3. If I don’t graciously accept their prayer, I am not showing respect to what they believe in their heart of hearts.
4. Oh wait! The whole point of this blog and my outspoken atheism is to challenge the “undeserved respect” that beliefs have in our society.
It really comes down to respecting belief. My whole worldview is constructed around not respecting beliefs, not being subjected to them, and openly questioning them. Apparently, since prayer is not my thing, I have no say in whether I am incorporated into other people’s beliefs against my will. Prayer is about the person praying. When people say they will pray for me, the slap in the face is to me; they are going to pray for me whether I like it or not. That’s certainly their choice (which I do respect), but suddenly it’s about them, not me. That’s really not a considerate show of support, is it?
» I greatly appreciate the sense of support that motivates a person to want to pray for me.
» I welcome such encouragement, but I do not want people to actually engage in the physical act of prayer on my behalf.
» Prayer is a waste of time. If people want to truly show they support me, they should do something better with their time.
» Prayer does not honor my worldview. If people want to truly show they support me, they should not subject me to support that I have no respect for.
» Prayer is a selfish act. If people want to truly show they support me, they should show their support in ways that actually support how I feel, not just how they feel.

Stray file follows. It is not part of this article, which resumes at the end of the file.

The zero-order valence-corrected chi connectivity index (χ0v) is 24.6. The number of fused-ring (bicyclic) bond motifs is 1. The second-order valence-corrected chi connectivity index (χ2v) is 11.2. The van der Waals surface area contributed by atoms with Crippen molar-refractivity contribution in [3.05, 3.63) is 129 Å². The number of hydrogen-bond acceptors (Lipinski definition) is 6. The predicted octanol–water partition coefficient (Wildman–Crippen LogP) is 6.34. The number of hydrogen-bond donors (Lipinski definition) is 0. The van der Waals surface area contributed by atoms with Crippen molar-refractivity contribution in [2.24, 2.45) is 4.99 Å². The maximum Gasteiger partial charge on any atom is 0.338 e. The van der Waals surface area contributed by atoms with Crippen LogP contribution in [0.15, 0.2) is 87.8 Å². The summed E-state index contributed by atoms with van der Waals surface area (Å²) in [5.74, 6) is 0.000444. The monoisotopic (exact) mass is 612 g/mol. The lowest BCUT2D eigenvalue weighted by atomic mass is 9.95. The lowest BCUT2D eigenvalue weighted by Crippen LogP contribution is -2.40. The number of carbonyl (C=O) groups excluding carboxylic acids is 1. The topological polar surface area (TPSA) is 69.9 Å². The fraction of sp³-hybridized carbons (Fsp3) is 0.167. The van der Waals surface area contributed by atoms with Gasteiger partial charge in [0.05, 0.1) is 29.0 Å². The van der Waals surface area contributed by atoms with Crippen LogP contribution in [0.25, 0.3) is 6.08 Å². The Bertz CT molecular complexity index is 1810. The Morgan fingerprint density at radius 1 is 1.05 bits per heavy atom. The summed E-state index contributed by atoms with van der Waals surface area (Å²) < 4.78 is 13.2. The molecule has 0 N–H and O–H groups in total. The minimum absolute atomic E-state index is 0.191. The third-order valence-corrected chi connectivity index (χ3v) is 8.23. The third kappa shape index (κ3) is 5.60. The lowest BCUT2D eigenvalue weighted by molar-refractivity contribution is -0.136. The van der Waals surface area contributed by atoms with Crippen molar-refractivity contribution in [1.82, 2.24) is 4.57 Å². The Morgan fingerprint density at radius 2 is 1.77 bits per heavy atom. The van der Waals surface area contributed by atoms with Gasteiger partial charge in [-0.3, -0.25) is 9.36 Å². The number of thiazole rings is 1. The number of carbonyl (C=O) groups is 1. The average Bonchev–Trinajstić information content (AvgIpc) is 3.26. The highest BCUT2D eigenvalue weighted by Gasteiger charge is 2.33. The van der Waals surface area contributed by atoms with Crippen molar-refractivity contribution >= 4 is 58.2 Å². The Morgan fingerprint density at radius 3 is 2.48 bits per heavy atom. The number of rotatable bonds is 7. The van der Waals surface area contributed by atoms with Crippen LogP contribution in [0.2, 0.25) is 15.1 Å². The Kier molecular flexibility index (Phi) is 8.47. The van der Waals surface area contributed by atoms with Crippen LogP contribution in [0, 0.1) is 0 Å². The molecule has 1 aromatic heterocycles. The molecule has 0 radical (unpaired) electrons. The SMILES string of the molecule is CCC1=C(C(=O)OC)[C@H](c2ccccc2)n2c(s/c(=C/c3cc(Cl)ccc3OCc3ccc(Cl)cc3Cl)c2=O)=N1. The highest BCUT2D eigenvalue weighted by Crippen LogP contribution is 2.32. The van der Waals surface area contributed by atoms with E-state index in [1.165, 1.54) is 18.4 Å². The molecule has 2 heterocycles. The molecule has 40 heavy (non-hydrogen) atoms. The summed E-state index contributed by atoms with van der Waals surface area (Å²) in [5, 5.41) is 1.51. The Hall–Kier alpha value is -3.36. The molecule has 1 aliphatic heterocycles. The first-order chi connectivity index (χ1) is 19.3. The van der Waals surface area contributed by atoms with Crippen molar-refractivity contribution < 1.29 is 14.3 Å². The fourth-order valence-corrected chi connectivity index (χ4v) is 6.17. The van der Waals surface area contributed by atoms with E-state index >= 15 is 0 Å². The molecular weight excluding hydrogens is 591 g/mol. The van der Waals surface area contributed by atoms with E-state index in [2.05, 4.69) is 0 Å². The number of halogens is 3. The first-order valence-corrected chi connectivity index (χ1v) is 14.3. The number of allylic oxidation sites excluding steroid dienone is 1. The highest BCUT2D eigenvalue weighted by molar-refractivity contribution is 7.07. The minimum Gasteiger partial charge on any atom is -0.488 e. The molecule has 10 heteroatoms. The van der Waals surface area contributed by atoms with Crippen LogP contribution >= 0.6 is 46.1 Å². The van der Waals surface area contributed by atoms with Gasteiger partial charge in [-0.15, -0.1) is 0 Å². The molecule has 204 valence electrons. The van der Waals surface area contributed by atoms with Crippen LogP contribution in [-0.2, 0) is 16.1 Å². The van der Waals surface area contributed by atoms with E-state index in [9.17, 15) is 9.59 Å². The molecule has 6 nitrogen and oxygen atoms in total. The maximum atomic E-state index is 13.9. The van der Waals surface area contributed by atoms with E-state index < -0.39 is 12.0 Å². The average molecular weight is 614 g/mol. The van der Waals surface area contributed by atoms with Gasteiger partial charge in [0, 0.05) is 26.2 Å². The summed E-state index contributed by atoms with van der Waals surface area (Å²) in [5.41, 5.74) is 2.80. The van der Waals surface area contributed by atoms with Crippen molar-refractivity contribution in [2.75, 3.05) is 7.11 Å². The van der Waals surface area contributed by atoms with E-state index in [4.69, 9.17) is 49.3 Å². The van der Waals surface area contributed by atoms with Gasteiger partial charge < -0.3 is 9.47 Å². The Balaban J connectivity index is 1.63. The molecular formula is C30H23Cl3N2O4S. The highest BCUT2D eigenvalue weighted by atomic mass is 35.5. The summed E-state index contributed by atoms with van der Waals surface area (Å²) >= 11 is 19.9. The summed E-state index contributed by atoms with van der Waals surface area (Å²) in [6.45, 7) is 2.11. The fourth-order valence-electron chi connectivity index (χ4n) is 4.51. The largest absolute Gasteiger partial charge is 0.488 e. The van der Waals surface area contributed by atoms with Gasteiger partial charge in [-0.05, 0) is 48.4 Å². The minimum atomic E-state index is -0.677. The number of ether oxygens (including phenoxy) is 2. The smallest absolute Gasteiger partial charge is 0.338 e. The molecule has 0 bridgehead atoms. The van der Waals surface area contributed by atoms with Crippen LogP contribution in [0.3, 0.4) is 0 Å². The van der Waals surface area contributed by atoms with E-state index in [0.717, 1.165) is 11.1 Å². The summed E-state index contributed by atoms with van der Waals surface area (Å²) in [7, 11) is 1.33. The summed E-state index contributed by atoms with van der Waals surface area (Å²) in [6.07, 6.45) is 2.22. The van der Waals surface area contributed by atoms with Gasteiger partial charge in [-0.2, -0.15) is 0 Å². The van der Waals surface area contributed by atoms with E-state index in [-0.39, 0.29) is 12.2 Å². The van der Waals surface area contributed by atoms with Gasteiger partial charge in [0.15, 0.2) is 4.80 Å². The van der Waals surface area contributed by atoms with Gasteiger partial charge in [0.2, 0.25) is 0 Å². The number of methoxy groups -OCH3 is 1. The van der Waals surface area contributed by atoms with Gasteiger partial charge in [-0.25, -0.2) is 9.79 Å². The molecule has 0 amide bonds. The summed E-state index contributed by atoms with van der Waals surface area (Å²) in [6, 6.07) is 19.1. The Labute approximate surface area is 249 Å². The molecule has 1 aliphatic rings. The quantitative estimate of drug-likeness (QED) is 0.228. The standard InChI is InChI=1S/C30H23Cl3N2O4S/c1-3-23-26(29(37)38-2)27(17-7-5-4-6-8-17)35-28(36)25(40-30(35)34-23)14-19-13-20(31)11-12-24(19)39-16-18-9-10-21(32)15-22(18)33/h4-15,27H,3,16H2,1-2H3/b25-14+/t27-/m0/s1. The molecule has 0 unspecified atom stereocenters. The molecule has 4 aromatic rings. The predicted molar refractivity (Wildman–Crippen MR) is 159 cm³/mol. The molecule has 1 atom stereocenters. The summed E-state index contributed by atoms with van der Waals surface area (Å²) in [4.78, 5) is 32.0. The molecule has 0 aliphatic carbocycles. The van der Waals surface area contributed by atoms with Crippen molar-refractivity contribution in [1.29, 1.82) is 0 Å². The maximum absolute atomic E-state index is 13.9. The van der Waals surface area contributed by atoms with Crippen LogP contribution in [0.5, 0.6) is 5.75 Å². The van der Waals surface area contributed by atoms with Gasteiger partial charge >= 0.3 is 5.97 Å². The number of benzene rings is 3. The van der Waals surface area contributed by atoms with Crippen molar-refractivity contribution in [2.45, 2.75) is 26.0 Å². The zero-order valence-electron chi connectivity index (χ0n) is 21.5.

What is really more important to people? Is it supporting me, as a fellow human being, or is it seeking support for their own beliefs? If we take a step back from the details, we can see that this whole social conundrum exists because of religious privilege.
A person says she’ll pray for me. (This is an expression of religious belief that is normalized and accepted.) I tell her I appreciate the sentiment, but that I don’t want her to pray on my behalf. (This is an equal but opposite point of view on a religious belief.) At this point, everything should be okay. She could say, “Oh, I understand that isn’t a kind of emotional support that actually helps you,” or “I respect that you would prefer I not include you in my prayers.” Maybe she doesn’t understand, but she could politely ask so that she could learn more about my point of view. The mere fact that my offer of a contrary position is considered “offensive” or “disrespectful” is evidence of the inherent privilege.
My request that people not pray for me is an exercise of my religious freedom. I do not want to be incorporated into other people’s beliefs. My saying so is deemed “offensive” because it is resistant to the norms of religious prevalence in society. It’s not actually offensive; it’s just contrary. I see no valid reason why I should keep my atheism “closeted” if I am able to discuss it politely the same way others discuss their religious beliefs openly.
And that’s why I do.